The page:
MINNEAPOLIS — When Police Chief Medaria Arradondo took the stand in the trial of Derek Chauvin on Monday, his testimony seemed to have more than jurors in mind.
"It felt like he was speaking directly to the people of this community and trying to emphasize what the core values of the department are," said Dr. Yohuru Williams, a professor of history and founding director of the Racial Justice Initiative at the University of St. Thomas.
Dr. Willaims says the chief's testimony condemning the actions of Chauvin is a significant and historic moment on its own, but he says the chief's explanation of MPD's Critical Decision Making Model, also holds potential for the future.
"I think that was really interesting in showing this kind of range of activity that officers are supposed to engage in as they encounter the public, to build trust," Dr. Williams said. "He has to convince the community that, even though you saw a massive departure from that protocol, on what happened last May, this is the protocol and we have to be able to trust that police officers are going to encounter the public by abiding by that protocol. But it's a fragile trust."
Dr. Williams says that fragile trust extends to the entire justice system, and it was on display in court last week.
"We see it both in witnesses Charles McMillan and in Donald Williams," Dr. Williams said. "This idea that as a person of color, particularly an African American male, one has to be very cautious in the way that they address authority figures, not to invite the stereotype of the angry black man or provoke this kind of resistance that comes when you're assertive and a man of color.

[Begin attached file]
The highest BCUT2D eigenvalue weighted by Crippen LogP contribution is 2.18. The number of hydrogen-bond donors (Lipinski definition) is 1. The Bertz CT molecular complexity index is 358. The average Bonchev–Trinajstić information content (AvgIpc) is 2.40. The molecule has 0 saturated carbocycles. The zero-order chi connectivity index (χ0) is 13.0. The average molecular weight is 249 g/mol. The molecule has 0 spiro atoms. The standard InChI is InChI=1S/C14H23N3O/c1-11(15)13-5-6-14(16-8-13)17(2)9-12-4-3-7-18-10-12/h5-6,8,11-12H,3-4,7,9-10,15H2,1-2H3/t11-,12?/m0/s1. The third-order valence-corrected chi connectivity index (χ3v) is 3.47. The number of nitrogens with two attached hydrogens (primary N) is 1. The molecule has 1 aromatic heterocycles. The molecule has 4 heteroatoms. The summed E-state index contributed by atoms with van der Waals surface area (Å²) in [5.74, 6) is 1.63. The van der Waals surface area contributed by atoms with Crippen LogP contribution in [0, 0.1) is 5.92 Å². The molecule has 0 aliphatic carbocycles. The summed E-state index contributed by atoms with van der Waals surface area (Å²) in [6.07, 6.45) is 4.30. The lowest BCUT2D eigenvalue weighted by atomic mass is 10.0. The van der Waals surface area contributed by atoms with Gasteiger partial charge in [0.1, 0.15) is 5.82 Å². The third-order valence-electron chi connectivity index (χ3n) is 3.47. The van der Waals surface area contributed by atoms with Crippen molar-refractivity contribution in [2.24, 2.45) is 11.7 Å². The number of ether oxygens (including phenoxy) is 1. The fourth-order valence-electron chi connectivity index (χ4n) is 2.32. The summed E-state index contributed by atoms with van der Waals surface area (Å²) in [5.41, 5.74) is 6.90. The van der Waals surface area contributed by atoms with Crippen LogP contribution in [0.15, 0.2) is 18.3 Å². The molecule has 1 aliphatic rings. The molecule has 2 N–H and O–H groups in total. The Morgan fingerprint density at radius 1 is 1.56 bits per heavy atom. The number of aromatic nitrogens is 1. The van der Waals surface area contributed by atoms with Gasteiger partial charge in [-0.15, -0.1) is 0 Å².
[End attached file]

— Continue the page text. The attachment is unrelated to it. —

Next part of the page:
"We saw Charles McMillan in some sense, trying to caution George Floyd during the incident, just comply, go along because then they'll back off you. You also see that to a certain extent, although he's assertive, with Donald Williams on the stand, where he is very clear, that he is not angry."
Dr. Williams says that fragile trust was also clear in the observations of a much overlooked witness: former Speedway employee, Alisha Oyler.
"Her testimony, for me, was very compelling," Dr. WIlliams said. "Because in addition to all the other challenges that people at 38th and Chicago and so many other communities experience, the worst of it is when police come, as she put it, 'messing with people.'"
"Charles McMillan hinted at it too, when he said that he met Chauvin the week before and said to him, 'I want you to go home safe at the end of the day and I would like to go home safe at the end of the day,'" said Williams. "For people who live in the so-called margins of our society, encounters with policing often don't end in that way."
"We also saw it in that video (of the crowd). You had people speaking out but not being heard. That look on Derek Chauvin's face, in some sense, becomes a symbol of what we mean when [we] say that women and people of color in our society are often, not only marginalized, they're silenced."
According to Williams, "If we're ultimately going to live up to that aspirational model, we have to think about those elements that also contributed to this, which extend beyond the violence we saw visited on George Floyd's body."
Dr. Williams says he is encouraged by one development he's noticed outside of court so far. Community members have stepped up with online fundraisers to support some of the witnesses who have been traumatized by what they experienced. He says it's an example of how people can demonstrate the power of community and compassion through their actions.